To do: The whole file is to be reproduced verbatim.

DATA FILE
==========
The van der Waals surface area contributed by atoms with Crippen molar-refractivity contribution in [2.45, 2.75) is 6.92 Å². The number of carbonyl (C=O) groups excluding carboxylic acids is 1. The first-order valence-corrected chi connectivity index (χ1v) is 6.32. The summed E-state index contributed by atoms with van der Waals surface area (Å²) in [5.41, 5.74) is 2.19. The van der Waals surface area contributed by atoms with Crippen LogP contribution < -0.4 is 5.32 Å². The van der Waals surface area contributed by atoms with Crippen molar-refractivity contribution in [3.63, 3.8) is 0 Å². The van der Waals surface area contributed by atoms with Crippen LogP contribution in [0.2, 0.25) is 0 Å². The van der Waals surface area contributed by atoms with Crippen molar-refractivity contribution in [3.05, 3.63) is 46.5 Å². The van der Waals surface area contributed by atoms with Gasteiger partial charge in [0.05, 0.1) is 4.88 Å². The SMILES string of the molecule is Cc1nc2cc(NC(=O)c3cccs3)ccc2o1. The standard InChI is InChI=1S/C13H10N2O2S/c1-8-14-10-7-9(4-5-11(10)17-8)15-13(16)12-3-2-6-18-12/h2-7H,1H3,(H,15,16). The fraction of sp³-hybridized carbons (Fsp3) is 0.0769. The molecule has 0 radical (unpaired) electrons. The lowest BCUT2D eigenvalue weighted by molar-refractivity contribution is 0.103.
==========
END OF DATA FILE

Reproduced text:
The van der Waals surface area contributed by atoms with Crippen molar-refractivity contribution in [2.45, 2.75) is 6.92 Å². The number of carbonyl (C=O) groups excluding carboxylic acids is 1. The first-order valence-corrected chi connectivity index (χ1v) is 6.32. The summed E-state index contributed by atoms with van der Waals surface area (Å²) in [5.41, 5.74) is 2.19. The van der Waals surface area contributed by atoms with Crippen LogP contribution < -0.4 is 5.32 Å². The van der Waals surface area contributed by atoms with Crippen molar-refractivity contribution in [3.63, 3.8) is 0 Å². The van der Waals surface area contributed by atoms with Crippen LogP contribution in [0.2, 0.25) is 0 Å². The van der Waals surface area contributed by atoms with Crippen molar-refractivity contribution in [3.05, 3.63) is 46.5 Å². The van der Waals surface area contributed by atoms with Gasteiger partial charge in [0.05, 0.1) is 4.88 Å². The SMILES string of the molecule is Cc1nc2cc(NC(=O)c3cccs3)ccc2o1. The standard InChI is InChI=1S/C13H10N2O2S/c1-8-14-10-7-9(4-5-11(10)17-8)15-13(16)12-3-2-6-18-12/h2-7H,1H3,(H,15,16). The fraction of sp³-hybridized carbons (Fsp3) is 0.0769. The molecule has 0 radical (unpaired) electrons. The lowest BCUT2D eigenvalue weighted by molar-refractivity contribution is 0.103.